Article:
President Biden, in his first prime-time address, mourned a year of Americans’ “collective suffering, a collective sacrifice” because of the coronavirus pandemic that has claimed the lives of nearly 530,000 and vowed that the nation will recover.

“America is coming back,” the president said in his 24-minute address in which he said he would direct states to make all U.S. adults eligible for the coronavirus vaccine no later than May 1, aimed for small-group celebrations by July 4 and urged millions to get vaccinated.

The address was delivered hours after Biden signed into law a $1.9 trillion coronavirus relief bill during a brief Oval Office event.

Here’s what to know:
  • The Senate voted to allow floor debate on the nomination of Xavier Becerra to lead the Department of Health and Human Services after the Finance Committee deadlocked last week on advancing it. The tied committee vote prompted Senate Majority Leader Charles E. Schumer (D-N.Y.) to offer a motion to force the nomination of Becerra, California’s attorney general, to the full Senate.
  • The House passed a pair of bills largely along partisan lines to strengthen background checks on firearm purchases, sending them to the Senate, where the legislation faces longer odds.
  • The GOP’s national push to enact hundreds of new election restrictions could strain every available method of voting for tens of millions of Americans, potentially amounting to the most significant contraction of ballot access in the United States since the end of Reconstruction, a Post analysis has found.
2:54 a.m.
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Biden, 17 Democrats to tout passage of relief bill at Rose Garden event

President Biden signed the American Rescue Plan into law on March 11. (The Washington Post)

President Biden on Friday will mark the passage of his $1.9 trillion coronavirus relief bill with remarks in the Rose Garden. Seventeen members of Congress have been invited to the event — all Democrats, since the bill received no GOP support.

According to a list released by the White House, attendees at the Rose Garden event will include House Speaker Nancy Pelosi (Calif.), Senate Majority Leader Charles E. Schumer (N.Y.), House Majority Leader Steny H. Hoyer (Md.) and House Majority Whip James E. Clyburn (S.C.).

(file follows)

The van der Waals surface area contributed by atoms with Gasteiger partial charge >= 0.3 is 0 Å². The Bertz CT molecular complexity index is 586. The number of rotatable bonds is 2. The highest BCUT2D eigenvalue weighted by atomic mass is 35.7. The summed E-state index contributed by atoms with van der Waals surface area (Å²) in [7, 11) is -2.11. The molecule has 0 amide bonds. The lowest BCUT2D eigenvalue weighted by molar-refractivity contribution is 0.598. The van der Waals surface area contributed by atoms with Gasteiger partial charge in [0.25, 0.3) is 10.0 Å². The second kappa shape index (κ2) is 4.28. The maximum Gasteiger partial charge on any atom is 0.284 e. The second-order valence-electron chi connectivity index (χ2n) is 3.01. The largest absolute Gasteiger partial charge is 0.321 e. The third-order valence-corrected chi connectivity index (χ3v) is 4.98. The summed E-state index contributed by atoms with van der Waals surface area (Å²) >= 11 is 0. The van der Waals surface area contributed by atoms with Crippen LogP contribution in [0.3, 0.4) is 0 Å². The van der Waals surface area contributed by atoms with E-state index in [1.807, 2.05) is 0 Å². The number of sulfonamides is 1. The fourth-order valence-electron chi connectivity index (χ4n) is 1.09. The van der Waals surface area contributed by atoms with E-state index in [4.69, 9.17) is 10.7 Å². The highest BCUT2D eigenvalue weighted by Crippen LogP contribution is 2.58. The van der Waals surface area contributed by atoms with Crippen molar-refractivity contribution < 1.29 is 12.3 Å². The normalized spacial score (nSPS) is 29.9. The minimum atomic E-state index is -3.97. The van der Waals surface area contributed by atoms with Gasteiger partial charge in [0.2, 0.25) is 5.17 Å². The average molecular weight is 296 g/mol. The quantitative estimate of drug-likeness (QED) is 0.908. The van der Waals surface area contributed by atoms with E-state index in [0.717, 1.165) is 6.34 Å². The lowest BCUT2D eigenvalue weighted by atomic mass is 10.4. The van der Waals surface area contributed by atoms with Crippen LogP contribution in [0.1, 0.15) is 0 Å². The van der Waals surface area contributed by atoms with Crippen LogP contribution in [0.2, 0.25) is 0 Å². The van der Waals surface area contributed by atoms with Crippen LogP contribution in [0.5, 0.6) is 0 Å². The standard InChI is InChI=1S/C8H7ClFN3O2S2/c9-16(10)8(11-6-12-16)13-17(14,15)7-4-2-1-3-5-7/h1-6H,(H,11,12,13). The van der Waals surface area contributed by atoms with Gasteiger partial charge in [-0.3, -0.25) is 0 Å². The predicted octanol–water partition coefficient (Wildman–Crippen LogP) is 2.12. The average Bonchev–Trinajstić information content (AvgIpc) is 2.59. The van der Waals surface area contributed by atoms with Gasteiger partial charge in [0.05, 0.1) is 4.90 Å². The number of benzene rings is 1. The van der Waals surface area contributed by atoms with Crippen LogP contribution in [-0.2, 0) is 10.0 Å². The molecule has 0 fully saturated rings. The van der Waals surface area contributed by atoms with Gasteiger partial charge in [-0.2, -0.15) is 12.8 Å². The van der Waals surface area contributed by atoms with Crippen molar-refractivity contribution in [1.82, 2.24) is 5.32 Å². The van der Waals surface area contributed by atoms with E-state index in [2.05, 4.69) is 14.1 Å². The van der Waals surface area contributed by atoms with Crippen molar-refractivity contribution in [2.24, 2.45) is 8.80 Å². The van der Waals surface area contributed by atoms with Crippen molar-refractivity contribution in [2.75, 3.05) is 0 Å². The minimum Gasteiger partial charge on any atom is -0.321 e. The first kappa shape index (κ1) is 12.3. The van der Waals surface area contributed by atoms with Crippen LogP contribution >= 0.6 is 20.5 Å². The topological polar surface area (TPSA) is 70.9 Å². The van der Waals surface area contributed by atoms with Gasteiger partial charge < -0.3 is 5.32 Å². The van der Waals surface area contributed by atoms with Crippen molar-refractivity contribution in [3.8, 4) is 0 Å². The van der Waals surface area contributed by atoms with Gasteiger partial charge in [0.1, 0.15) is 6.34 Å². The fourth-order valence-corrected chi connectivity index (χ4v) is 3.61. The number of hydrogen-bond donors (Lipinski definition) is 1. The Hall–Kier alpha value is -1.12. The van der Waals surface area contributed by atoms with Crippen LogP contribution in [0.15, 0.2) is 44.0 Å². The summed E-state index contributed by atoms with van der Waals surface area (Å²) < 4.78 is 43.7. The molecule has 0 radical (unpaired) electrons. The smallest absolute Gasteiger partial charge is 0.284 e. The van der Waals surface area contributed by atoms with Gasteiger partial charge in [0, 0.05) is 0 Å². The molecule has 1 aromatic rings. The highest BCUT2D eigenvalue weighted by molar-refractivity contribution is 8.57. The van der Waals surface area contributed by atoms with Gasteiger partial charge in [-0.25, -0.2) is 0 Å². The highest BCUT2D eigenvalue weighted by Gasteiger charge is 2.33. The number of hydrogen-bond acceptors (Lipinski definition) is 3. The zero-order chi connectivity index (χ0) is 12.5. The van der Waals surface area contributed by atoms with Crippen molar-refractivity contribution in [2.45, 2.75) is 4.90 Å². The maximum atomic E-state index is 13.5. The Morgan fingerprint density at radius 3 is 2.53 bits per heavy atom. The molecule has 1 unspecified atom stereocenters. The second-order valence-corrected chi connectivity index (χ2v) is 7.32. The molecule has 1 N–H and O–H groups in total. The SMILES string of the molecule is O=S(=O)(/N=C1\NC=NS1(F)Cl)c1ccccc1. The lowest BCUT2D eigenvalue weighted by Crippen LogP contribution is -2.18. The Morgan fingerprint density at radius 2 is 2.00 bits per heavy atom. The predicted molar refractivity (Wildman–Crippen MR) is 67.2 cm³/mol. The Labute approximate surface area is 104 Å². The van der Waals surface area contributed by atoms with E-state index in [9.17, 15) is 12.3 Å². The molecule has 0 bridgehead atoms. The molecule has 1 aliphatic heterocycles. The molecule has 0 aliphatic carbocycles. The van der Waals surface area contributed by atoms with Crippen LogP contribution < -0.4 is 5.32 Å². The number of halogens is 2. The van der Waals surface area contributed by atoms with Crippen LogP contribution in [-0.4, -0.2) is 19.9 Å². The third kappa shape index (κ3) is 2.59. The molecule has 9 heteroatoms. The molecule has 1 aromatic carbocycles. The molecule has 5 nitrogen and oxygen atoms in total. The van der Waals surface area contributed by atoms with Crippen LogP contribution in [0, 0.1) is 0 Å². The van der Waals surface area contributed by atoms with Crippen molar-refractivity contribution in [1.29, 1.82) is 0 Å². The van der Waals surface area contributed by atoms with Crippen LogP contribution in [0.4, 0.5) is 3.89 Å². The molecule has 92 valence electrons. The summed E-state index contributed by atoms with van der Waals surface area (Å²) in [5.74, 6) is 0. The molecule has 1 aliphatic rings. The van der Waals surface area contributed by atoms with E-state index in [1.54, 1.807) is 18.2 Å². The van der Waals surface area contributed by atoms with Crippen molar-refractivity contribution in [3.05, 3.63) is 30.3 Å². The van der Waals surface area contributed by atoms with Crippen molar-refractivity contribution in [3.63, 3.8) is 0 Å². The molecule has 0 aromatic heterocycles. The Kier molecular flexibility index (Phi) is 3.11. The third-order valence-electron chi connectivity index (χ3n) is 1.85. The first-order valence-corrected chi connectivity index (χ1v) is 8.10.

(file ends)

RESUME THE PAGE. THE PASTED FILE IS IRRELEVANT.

Sen. Bernie Sanders (I-Vt.) and Democratic Sens. Patty Murray (Wash.), Debbie Stabenow (Mich.), Amy Klobuchar (Minn.), Patrick J. Leahy (Vt.), Gary Peters (Mich.), Ben Cardin (Md.) and Sherrod Brown (Ohio) have also been invited. On the House side, Democratic Reps. John Yarmuth (Ky.), Robert C. “Bobby” Scott (Va.), Frank Pallone Jr. (N.J.), Maxine Waters (Calif.), Carolyn B. Maloney (N.Y.), Nydia M. Velázquez (N.Y.), Mark Takano (Calif.), Richard E. Neal (Mass.), Rosa L. DeLauro (Conn.) and Gregory W. Meeks (N.Y.) are expected to attend.

Biden, who signed the “American Rescue Plan” into law Thursday, is set to embark on a tour across the country next week touting the package.

“This historic legislation is about rebuilding the backbone of this country and giving people in this nation — working people and middle-class folks, the people who built the country — a fighting chance. That’s what the essence of it is,” Biden said at the signing, vowing there would be “plenty of opportunities where we’re going to be on the road” to talk about various elements of the bill.

1:52 a.m.
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Biden pitches newly signed coronavirus relief bill: ‘The American Rescue Plan meets the moment’

Roughly 20 minutes into his address, Biden touted the $1.9 trillion coronavirus relief package he signed into law earlier that day, pitching his first major legislative accomplishment to a prime-time audience.